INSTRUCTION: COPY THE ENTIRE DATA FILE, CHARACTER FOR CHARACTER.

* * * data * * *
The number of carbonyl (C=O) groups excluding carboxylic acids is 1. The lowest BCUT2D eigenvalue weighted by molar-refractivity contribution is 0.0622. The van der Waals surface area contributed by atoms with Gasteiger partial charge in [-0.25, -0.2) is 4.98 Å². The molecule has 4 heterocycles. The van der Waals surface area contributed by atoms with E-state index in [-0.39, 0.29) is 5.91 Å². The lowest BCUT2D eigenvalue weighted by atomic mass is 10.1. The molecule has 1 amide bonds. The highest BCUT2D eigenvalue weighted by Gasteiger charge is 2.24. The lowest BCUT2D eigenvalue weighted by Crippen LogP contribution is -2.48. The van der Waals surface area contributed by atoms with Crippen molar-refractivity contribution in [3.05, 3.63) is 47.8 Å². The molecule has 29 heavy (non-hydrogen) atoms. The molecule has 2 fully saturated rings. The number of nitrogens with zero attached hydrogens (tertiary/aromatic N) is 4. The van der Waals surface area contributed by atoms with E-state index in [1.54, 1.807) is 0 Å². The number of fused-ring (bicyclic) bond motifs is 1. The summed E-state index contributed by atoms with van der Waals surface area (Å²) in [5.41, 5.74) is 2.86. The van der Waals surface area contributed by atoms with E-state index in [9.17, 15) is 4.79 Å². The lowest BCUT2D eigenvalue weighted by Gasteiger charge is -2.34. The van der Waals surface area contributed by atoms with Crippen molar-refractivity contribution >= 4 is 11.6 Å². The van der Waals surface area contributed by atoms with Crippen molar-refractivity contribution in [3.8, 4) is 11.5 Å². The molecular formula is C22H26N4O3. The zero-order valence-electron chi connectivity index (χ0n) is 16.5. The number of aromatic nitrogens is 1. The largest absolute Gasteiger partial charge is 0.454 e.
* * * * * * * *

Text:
The number of carbonyl (C=O) groups excluding carboxylic acids is 1. The lowest BCUT2D eigenvalue weighted by molar-refractivity contribution is 0.0622. The van der Waals surface area contributed by atoms with Gasteiger partial charge in [-0.25, -0.2) is 4.98 Å². The molecule has 4 heterocycles. The van der Waals surface area contributed by atoms with E-state index in [-0.39, 0.29) is 5.91 Å². The lowest BCUT2D eigenvalue weighted by atomic mass is 10.1. The molecule has 1 amide bonds. The highest BCUT2D eigenvalue weighted by Gasteiger charge is 2.24. The lowest BCUT2D eigenvalue weighted by Crippen LogP contribution is -2.48. The van der Waals surface area contributed by atoms with Crippen molar-refractivity contribution in [3.05, 3.63) is 47.8 Å². The molecule has 29 heavy (non-hydrogen) atoms. The molecule has 2 fully saturated rings. The number of nitrogens with zero attached hydrogens (tertiary/aromatic N) is 4. The van der Waals surface area contributed by atoms with E-state index in [1.54, 1.807) is 0 Å². The number of fused-ring (bicyclic) bond motifs is 1. The summed E-state index contributed by atoms with van der Waals surface area (Å²) in [5.41, 5.74) is 2.86. The van der Waals surface area contributed by atoms with E-state index in [9.17, 15) is 4.79 Å². The lowest BCUT2D eigenvalue weighted by Gasteiger charge is -2.34. The van der Waals surface area contributed by atoms with Crippen molar-refractivity contribution >= 4 is 11.6 Å². The van der Waals surface area contributed by atoms with Crippen molar-refractivity contribution in [3.8, 4) is 11.5 Å². The molecular formula is C22H26N4O3. The zero-order valence-electron chi connectivity index (χ0n) is 16.5. The number of aromatic nitrogens is 1. The largest absolute Gasteiger partial charge is 0.454 e.